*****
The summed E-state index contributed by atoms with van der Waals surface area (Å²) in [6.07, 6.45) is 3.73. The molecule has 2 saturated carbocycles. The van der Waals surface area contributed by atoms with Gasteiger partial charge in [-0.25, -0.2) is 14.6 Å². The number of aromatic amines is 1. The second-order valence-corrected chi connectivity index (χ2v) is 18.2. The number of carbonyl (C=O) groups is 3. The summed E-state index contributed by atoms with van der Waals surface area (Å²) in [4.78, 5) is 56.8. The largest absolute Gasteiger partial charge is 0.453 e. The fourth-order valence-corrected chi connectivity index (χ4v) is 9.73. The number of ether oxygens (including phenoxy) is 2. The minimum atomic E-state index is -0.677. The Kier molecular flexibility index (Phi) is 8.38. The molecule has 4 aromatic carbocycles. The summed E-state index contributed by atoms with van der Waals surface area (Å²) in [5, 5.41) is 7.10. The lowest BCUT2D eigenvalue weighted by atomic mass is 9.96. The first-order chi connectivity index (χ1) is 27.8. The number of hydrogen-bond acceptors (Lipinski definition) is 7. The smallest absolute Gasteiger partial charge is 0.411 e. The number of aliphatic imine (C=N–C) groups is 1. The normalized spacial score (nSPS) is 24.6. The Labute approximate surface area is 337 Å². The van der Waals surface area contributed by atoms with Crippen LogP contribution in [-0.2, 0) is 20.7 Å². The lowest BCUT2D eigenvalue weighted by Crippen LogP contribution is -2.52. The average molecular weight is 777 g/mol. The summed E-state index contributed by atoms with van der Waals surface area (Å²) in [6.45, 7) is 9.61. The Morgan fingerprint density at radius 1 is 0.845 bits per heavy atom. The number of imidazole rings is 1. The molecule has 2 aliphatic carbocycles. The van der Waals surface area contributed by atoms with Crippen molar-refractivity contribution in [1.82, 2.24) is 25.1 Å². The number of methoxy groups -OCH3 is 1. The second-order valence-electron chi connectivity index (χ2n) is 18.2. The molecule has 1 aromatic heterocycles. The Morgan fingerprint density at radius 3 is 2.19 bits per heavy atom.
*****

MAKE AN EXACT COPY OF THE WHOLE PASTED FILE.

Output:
The summed E-state index contributed by atoms with van der Waals surface area (Å²) in [6.07, 6.45) is 3.73. The molecule has 2 saturated carbocycles. The van der Waals surface area contributed by atoms with Gasteiger partial charge in [-0.25, -0.2) is 14.6 Å². The number of aromatic amines is 1. The second-order valence-corrected chi connectivity index (χ2v) is 18.2. The number of carbonyl (C=O) groups is 3. The summed E-state index contributed by atoms with van der Waals surface area (Å²) in [4.78, 5) is 56.8. The largest absolute Gasteiger partial charge is 0.453 e. The fourth-order valence-corrected chi connectivity index (χ4v) is 9.73. The number of ether oxygens (including phenoxy) is 2. The minimum atomic E-state index is -0.677. The Kier molecular flexibility index (Phi) is 8.38. The molecule has 4 aromatic carbocycles. The summed E-state index contributed by atoms with van der Waals surface area (Å²) in [5, 5.41) is 7.10. The lowest BCUT2D eigenvalue weighted by atomic mass is 9.96. The first-order chi connectivity index (χ1) is 27.8. The number of hydrogen-bond acceptors (Lipinski definition) is 7. The smallest absolute Gasteiger partial charge is 0.411 e. The number of aliphatic imine (C=N–C) groups is 1. The normalized spacial score (nSPS) is 24.6. The Labute approximate surface area is 337 Å². The van der Waals surface area contributed by atoms with Crippen LogP contribution in [-0.2, 0) is 20.7 Å². The lowest BCUT2D eigenvalue weighted by Crippen LogP contribution is -2.52. The average molecular weight is 777 g/mol. The summed E-state index contributed by atoms with van der Waals surface area (Å²) in [6.45, 7) is 9.61. The Morgan fingerprint density at radius 1 is 0.845 bits per heavy atom. The number of imidazole rings is 1. The molecule has 2 aliphatic carbocycles. The van der Waals surface area contributed by atoms with Crippen molar-refractivity contribution in [1.82, 2.24) is 25.1 Å². The number of methoxy groups -OCH3 is 1. The second-order valence-electron chi connectivity index (χ2n) is 18.2. The molecule has 1 aromatic heterocycles. The Morgan fingerprint density at radius 3 is 2.19 bits per heavy atom.